Charlie Sheen suddenly has plenty of time on his hands now that he's wrapped up his Violent Torpedo of Truth Tour. So one of the first things he's done since getting back to his Sober Valley Lodge in Los Angeles is to call up E! News and start dishing on just about pretty much everything.
So keep reading for the latest on his musical collaboration with Snoop Dogg and Filter guitarist Rob Patterson titled—what else?—"Winning" (including exclusive video), his roller-coaster adventure on the road, life after Two and a Half Men, the legal battle with CBS and nemesis Chuck Lorre, his divorce and custody battle with Brooke Mueller and his search for a replacement goddess now that Bree Olson has apparently had her fill of his Adonis DNA.
Take it away, Charlie!
First up, Sheen wants the world to hear his anthem. He debuted the video for the song "Winning," featuring Snoop, at the tour opener in Detroit in early April. But after he was nearly booed offstage, Mr. Warlock mothballed the clip and revamped his show into a Q&A format. He did eventually show the video at a few other venues.
"Well, the genesis of the song is about, you know, winning...it's just everything in life," Sheen tells E! News. "I think Snoop did a really good job at kind of encapsulating the whole vibe of you know the movement. Yeah, and it was taken out and then it was brought back in for the rest of the tour we played it every night pretty much for the end of the show."
Now he's making the single available for download starting at midnight tonight via iTunes—and all for a good cause. In keeping with Charlie's newfound good-guy rep, a portion of the proceeds from downloads will benefit "Torpedos Against Tornados," the foundation he set up for victims of the tornadoes that devastated the South late last month.
Sheen says the idea for the song came about through Patterson, who served as his musical director, and brought the Doggfather aboard.
Adds Patterson, who also sat in on the call: "We are getting ready for the show in Detroit and, um, we didn't have time to go out there and do it, so he would up just coming to the house. I brought my home studio up to Charlie's place and just tracked him here. It was pretty cool."
The trio also shot the music video there and then headed out on tour.
On how he did on his Torpedo of Truth Tour:
"Overall as a grade on this as a team I think we went 17 [wins] and 4 [losses]," says Sheen. "I know there's a couple in there that felt sorta phoned in but gave me the inspiration for the following night when it was all passion and lunacy. Um, yeah, I think 17 and 4 is fair what do you think, Rob?"
"I'd say 18 and 3," replies the axeman.
On the trek's high point:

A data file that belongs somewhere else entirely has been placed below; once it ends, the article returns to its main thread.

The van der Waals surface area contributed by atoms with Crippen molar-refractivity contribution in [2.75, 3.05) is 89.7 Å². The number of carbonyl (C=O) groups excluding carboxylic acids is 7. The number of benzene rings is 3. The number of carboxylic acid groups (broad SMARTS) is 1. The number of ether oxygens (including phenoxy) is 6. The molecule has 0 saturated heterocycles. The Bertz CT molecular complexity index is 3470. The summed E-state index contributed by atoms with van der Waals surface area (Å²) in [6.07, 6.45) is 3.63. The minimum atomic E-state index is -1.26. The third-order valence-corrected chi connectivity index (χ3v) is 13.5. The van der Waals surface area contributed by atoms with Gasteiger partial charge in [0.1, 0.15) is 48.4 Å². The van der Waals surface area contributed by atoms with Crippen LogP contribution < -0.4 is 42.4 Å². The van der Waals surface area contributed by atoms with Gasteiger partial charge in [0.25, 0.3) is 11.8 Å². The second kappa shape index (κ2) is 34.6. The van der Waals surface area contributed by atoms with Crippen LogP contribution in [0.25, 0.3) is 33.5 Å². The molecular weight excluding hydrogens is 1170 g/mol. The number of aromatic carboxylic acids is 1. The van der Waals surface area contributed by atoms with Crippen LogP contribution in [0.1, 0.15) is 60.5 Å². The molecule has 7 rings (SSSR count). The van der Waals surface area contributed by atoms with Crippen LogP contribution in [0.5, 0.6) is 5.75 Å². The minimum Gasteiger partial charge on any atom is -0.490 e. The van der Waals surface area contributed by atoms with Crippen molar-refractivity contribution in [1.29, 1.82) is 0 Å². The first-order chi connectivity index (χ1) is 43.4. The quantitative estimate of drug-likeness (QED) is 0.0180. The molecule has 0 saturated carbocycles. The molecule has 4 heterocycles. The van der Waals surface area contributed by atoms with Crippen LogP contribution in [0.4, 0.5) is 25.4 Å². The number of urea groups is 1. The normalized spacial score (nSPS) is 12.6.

"I'd say Tuscaloosa. That was radical, that was life changing," recalls the actor who was referring less to his performance than to touring the disaster zone and meeting with locals struck by the tragedy. "But on the professional side of it id say Seattle [last show]."
On CBS and Warner Bros. looking to continueTwo and a Half Men without him:
"I don't know what they're planning. I'm just plodding along like its over, like there's some closure," admits Sheen. "I have closure now because when Chuck [Lorre]...issues a statement talking about...writing shows without me...that feels like it is pretty final, you know? It's hard."
On future TV gigs:
"Well, yeah, and movies and things obviously but, I mean, there's no way to get a pilot up between now and then," notes Charlie. "Yeah, I got some ideas that don't have me dealing with a network...all of this perfection. It's hard to make a case for me right now to go rushing back to that whole system and that model because you know because I wasn't treated fairly."
No word whether he'll accept an invitation to appear on HBO's final season of Entourage. HBO confirms to E! News that producer Doug Ellin extended an offer to pop up once shooting starts next month.
On adding another goddess after Olson's exit:
"Probably not today. That's all I know. Not going to happen today. I don't know. You know I was pursuing that with all the right intentions and what are you going to do? People bring variables," says the the motor-mouth. "I mean, depends on who it is."
On his divorce and custody fight with Mueller:
"I thought it was a s--t sandwich," says Sheen of his last court hearing, in which a judge refused to give him custody of the ex-couple's twin boys. "Two slices of bread filled with s--t...Seemed like there were rules in place and it seemed like someone didn't follow them. And there's no consequences, so I don't get it. System is broke, you know."
Listen to the entire Q&A right here:
(Originally published May 9, 2011, at 3:20 p.m. PT)